6 ways not to use augmented reality

There’s no denying it. Augmented Reality is hot, and its trajectory doesn’t appear to be slowing down. For the most part, this is a great thing. It’s wonderful when technology and online education can combine to create interesting and engaging learning experiences. AR is a great way to get students who are generally disinterested in a subject on board, and to keep them engaged during lessons. Unfortunately, as with every good thing, there are some downsides. If you are a teacher who is excited about the latest EdTech trends and Augmented Reality technology, that’s wonderful! Just be sure to avoid a few of the following mistakes.

Not Fully Investigating Apps before Using Them in the Classroom

Imagine this. You’re looking on the internet for a great AR app that you can use to get kids really involved in learning spatial geometry. You download the app, and go through a demo. The product looks really great. So, you bring it into your classroom, and get the kids started.

Then it happens. The first couple of chapters are great, but things fall apart after that. You find that the app only allows you to go through a limited number of chapters before you have to buy the full version, or you find that the learning process is continually disrupted by ads. Be sure you know exactly what you are getting with each app, and read the reviews as well.

Teaching Kids to Become Too Dependent on the ‘Wow’ Factor

One of the appealing things about using AR technology is simply that it’s a really neat thing to see and use. Students love it, because it creates a hands-on, interactive learning experience. On one hand, this is a great thing. Students are engaged and participating in the learning process. On the other hand, students can develop some lopsided expectations.

The truth is, not all learning can be augmented. Sometimes, the best way to learn is through drilling, memorization, or listening to information and taking notes. Part of a teacher’s job, in addition to teaching concepts, is to help students develop the self-discipline it takes to also become effective learners in all situations. Care must be taken to balance

Not Ensuring That All Kids Have Access to the Technology to Participate

Occasionally, teachers assume that all students have equal access to the technology they need to participate in augmented reality enhanced assignments. For example, a teacher sends home a worksheet that is a trigger image for a video describing steps to take to complete an extra credit assignment. The only problem is that a full third of the students don’t have home access to a device that is enabled for this kind of technology. This can also impact BYOD, if not all students have a device to bring, and the school district is not open to lending them out.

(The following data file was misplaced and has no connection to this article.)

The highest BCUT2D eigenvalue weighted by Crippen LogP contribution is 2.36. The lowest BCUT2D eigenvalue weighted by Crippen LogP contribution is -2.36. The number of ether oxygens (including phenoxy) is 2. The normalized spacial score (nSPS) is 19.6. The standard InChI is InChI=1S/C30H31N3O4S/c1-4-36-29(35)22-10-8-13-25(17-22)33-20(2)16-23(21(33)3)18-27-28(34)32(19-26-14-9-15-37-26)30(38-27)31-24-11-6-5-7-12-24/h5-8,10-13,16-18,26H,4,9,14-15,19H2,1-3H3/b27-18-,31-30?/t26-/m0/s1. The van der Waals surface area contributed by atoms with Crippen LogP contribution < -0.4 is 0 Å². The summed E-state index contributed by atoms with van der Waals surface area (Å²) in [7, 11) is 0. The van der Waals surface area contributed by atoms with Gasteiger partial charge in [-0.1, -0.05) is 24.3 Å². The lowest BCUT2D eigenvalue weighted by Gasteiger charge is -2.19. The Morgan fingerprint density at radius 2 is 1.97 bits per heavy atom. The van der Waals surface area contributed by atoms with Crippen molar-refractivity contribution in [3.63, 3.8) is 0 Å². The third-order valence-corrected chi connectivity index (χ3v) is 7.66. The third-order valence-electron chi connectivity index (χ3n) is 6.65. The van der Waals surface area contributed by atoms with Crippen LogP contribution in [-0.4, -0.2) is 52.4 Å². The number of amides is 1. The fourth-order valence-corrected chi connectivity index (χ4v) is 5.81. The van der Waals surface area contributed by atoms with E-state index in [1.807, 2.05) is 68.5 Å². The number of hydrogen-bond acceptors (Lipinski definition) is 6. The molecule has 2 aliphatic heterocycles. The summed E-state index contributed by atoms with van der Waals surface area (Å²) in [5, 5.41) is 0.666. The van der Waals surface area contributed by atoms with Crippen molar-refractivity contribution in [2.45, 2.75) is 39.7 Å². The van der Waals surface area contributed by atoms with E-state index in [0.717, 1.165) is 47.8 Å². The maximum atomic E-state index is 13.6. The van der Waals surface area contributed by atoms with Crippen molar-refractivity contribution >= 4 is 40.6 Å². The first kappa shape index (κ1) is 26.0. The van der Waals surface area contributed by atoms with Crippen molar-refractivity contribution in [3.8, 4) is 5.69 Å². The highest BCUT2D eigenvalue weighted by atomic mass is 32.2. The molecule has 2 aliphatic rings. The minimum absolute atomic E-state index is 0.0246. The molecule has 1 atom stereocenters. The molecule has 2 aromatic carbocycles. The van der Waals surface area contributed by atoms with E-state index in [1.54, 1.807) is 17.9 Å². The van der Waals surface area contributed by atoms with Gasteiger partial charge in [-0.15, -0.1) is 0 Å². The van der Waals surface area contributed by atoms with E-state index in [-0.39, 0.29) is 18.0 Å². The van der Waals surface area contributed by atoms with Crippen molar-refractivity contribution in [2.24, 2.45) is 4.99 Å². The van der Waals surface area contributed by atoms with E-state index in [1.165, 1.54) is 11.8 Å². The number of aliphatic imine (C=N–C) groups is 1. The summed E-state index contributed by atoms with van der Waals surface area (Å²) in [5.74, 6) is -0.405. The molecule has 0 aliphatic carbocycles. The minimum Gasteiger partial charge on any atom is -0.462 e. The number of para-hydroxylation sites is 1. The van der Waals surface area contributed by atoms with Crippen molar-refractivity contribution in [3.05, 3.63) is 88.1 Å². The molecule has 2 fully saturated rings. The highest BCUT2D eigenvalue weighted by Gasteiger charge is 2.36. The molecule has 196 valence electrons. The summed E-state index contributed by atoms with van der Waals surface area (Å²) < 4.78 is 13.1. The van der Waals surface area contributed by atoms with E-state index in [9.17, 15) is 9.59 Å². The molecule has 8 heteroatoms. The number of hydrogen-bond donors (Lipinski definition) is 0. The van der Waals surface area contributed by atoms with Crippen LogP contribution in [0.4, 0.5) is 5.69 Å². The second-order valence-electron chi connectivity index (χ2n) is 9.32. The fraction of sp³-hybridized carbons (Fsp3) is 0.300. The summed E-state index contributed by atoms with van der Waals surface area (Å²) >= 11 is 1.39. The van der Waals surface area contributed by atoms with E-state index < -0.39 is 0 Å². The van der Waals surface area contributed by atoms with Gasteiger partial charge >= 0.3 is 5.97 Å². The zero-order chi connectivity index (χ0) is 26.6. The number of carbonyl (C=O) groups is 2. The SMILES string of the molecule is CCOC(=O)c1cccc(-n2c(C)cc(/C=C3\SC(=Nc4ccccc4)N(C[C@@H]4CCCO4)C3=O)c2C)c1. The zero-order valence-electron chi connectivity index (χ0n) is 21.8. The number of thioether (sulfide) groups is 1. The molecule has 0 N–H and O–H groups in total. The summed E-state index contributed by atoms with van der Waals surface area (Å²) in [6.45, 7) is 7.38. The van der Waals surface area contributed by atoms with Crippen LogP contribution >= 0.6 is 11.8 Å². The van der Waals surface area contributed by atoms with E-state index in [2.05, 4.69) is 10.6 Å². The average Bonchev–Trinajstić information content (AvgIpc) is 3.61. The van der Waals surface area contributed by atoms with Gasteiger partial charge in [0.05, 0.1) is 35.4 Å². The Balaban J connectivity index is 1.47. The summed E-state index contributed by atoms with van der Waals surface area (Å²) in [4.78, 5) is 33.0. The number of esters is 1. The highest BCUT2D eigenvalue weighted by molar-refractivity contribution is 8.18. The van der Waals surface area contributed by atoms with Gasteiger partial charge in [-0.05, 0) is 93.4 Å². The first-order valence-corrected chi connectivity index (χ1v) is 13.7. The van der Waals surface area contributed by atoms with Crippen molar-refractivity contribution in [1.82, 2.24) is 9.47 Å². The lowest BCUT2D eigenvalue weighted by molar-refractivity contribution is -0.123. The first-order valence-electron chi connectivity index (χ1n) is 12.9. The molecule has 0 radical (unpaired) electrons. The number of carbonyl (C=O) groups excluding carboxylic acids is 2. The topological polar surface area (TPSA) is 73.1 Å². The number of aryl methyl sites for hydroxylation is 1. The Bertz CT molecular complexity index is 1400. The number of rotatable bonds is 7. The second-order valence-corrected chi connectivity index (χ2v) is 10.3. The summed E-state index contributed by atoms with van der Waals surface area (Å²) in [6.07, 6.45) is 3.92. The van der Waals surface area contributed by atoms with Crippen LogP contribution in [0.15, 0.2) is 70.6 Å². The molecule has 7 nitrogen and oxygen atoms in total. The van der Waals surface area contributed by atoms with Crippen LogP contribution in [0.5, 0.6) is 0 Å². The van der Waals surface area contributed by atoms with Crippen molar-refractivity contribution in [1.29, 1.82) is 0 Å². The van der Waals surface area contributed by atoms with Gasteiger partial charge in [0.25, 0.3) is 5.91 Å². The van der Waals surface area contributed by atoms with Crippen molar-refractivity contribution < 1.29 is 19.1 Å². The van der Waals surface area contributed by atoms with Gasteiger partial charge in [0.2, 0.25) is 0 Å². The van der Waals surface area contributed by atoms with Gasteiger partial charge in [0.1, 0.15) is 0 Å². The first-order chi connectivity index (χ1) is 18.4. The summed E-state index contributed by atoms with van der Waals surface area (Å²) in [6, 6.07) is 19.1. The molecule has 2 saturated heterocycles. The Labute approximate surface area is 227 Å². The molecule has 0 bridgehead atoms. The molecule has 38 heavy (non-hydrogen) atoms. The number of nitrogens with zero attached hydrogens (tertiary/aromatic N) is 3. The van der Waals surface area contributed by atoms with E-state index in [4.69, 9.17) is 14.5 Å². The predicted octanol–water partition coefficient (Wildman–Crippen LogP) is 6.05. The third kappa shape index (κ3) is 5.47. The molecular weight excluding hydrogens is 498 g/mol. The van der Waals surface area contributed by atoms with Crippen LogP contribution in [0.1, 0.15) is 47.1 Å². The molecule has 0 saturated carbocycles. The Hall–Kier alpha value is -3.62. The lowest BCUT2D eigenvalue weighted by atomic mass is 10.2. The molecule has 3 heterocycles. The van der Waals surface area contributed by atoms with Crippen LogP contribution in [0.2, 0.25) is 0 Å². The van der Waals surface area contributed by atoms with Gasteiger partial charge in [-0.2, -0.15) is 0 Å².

Failing to Ensure That Use of Technology Aligns With District IT Policy

Everybody wants to be the teacher whose students look forward to class each day. Integrating iPads, smartphones, augmented reality, smart projectors, and other technologies into the classroom is a great way to become that teacher. However, it’s all important to get use of technology cleared through the proper channels. After all, nobody wants to find themselves sitting in a meeting because their username showed up on director of IT’s naughty reports.

Failing to Explore New Apps and Technologies

If you are going to use AR technology, don’t simply download a few great apps. Stay on top of things. Make a commitment to reading up on a new AR app each week, and then trying it out. Not only that, invite your students to explore AR technology possibilities for your classroom, and recommend things to you. They will feel even more involved, and will have a sense of ownership. This is also a great way to get kids excited about technology in and out of the classroom.

Forgetting to Use AR to Reach Students with Multiple Learning Styles

In the classroom, it can be difficult to accommodate various learning styles. One of the benefits of AR is that it allows you the opportunity of doing this through the use of technology. Unfortunately, it only works if you use it for that purpose. For many teachers, AR simply becomes an extension of the teaching methods they are already using. As you plan your use of augmented reality, consider the students who aren’t currently as successful as they can be, and try to design your AR curriculum around meeting the needs of students who have different learning styles of preferences.


By all means, take advantage of AR. Your students will love you for it. Just be sure that you know exactly how each app works, that you are using technology in a safe and compliant manner, and that all students can benefit.


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